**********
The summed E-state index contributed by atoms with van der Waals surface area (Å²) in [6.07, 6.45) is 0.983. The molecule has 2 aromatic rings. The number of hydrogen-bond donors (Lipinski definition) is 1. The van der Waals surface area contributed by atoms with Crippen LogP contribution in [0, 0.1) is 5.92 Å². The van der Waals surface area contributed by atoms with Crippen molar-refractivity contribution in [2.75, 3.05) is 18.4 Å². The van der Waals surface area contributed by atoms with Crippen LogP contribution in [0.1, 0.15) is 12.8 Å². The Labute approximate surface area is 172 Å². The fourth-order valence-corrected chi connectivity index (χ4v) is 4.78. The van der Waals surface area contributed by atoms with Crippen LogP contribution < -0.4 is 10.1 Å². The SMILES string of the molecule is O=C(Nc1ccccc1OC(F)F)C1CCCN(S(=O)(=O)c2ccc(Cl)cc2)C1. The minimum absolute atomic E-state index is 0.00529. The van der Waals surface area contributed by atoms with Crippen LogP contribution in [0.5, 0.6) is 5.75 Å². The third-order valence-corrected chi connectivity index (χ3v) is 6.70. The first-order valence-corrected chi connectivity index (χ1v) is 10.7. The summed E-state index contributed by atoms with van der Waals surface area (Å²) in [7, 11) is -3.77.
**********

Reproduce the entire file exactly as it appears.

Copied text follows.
The summed E-state index contributed by atoms with van der Waals surface area (Å²) in [6.07, 6.45) is 0.983. The molecule has 2 aromatic rings. The number of hydrogen-bond donors (Lipinski definition) is 1. The van der Waals surface area contributed by atoms with Crippen LogP contribution in [0, 0.1) is 5.92 Å². The van der Waals surface area contributed by atoms with Crippen molar-refractivity contribution in [2.75, 3.05) is 18.4 Å². The van der Waals surface area contributed by atoms with Crippen LogP contribution in [0.1, 0.15) is 12.8 Å². The Labute approximate surface area is 172 Å². The fourth-order valence-corrected chi connectivity index (χ4v) is 4.78. The van der Waals surface area contributed by atoms with Crippen LogP contribution < -0.4 is 10.1 Å². The SMILES string of the molecule is O=C(Nc1ccccc1OC(F)F)C1CCCN(S(=O)(=O)c2ccc(Cl)cc2)C1. The minimum absolute atomic E-state index is 0.00529. The van der Waals surface area contributed by atoms with Crippen LogP contribution in [0.5, 0.6) is 5.75 Å². The third-order valence-corrected chi connectivity index (χ3v) is 6.70. The first-order valence-corrected chi connectivity index (χ1v) is 10.7. The summed E-state index contributed by atoms with van der Waals surface area (Å²) in [7, 11) is -3.77.